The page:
Worldwide Study Reveals HIV, Hepatitis C Coinfection Rate

March 8, 2016
Caitlyn Fitzpatrick

In the first global study of its kind, researchers put a number on the amount of people who are infected with both the human immunodeficiency virus (HIV) and hepatitis C.

In the first global study of its kind, researchers put a number on the amount of people who are infected with both the human immunodeficiency virus (HIV) and hepatitis C.

The Centers for Disease Control and Prevention (CDC) has long red-flagged patients with HIV as a high-risk group for hepatitis C coinfection. Now, researchers from the University of Bristol and the London School of Hygiene & Tropical Medicine conducted a global analysis to uncover the prominence of the coinfection rate.

Nearly 2.3 million people with HIV are also infected with hepatitis C worldwide, according to a report published in The Lancet Infectious Diseases. More than half of those individuals, approximately 1.3 million, are people who inject drugs (PWID).

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The team examined 783 studies from all over the world to determine the extent of the coinfection global health problem. The databases covered coinfection rates from January 2002 to January 2015, and each study had at least 50 participants. The findings revealed that 2% to 4% of the general population had both HIV and hepatitis C.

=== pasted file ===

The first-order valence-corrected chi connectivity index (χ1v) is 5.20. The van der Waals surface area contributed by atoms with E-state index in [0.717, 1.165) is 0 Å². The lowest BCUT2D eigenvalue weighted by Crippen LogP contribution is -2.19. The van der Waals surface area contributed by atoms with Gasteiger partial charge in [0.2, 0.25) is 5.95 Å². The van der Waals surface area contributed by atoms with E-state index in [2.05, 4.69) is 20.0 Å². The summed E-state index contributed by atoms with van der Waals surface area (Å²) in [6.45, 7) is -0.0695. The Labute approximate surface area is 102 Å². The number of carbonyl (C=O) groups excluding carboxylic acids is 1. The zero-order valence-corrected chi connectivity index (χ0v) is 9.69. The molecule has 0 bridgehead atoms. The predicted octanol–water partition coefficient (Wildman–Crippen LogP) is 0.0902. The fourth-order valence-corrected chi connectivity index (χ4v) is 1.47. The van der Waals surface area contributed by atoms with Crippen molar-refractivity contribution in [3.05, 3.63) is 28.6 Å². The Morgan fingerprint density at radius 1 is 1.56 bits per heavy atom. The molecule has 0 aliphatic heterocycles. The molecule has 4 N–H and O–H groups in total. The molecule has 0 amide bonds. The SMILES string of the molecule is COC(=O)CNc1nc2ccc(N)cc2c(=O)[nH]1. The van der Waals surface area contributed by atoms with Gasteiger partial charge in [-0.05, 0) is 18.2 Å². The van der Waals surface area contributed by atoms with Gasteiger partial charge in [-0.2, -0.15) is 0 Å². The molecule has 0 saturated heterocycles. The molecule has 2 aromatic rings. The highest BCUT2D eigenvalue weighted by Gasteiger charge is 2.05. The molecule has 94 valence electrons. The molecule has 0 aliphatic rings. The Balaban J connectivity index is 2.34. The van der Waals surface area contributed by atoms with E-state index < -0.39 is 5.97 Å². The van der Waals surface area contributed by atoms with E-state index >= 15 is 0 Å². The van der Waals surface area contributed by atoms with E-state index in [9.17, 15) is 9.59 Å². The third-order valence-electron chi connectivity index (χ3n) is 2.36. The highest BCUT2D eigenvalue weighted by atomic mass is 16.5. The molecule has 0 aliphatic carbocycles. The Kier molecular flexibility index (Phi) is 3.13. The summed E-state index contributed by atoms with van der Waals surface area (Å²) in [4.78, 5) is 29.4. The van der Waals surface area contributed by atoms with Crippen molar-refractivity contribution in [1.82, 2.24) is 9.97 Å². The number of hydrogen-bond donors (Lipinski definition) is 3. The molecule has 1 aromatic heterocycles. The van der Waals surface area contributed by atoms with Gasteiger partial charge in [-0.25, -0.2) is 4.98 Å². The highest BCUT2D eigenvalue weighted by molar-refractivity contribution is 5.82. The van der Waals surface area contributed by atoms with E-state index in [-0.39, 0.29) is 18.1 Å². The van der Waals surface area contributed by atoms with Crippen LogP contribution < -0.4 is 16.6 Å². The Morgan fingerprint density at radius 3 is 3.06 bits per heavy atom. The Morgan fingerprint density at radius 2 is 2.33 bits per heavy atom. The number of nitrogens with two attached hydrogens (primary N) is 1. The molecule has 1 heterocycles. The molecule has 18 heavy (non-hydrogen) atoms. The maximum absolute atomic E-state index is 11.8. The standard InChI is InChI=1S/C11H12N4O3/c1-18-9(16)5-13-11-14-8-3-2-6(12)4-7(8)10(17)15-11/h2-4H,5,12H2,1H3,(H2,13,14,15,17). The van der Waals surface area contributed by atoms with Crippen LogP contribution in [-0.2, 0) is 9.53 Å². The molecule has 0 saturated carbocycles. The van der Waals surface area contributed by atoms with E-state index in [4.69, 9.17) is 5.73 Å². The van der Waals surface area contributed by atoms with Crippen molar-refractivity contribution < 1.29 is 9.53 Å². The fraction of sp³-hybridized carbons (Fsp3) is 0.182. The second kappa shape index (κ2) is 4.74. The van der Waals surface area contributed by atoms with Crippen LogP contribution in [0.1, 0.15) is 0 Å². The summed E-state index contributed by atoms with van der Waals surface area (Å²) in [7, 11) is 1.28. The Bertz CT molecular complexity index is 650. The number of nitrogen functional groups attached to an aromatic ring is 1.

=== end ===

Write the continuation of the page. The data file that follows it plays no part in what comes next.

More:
“The study shows that not only are people with HIV at much higher risk of hepatitis C infection, groups such as people who inject drugs have extremely high prevalence of hepatitis C infection — over 80%,” One of the authors Philippa Easterbrook, MD, from the World Health Organization (WHO) Global Hepatitis Programme, said in a news release. Notably, these estimates are based off of the countries where data was available — about 45% worldwide.

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In addition to PWID, men who have sex with men are also more likely to experience coinfection. This epidemic is especially serious in Eastern Europe and several central Asian countries.

What can be done to combat this deadly trend? This is not an isolated issue, and global participation through better programming is needed to reverse the coinfection rate.

“Improvement in the surveillance of hepatitis C and HIV is imperative to help define the epidemiology of coinfection and inform appropriate policies for testing, prevention, care, and treatment to those in need,” continued lead author Lucy Platt, PhD, senior lecturer from the London School of Hygiene & Tropical Medicine.

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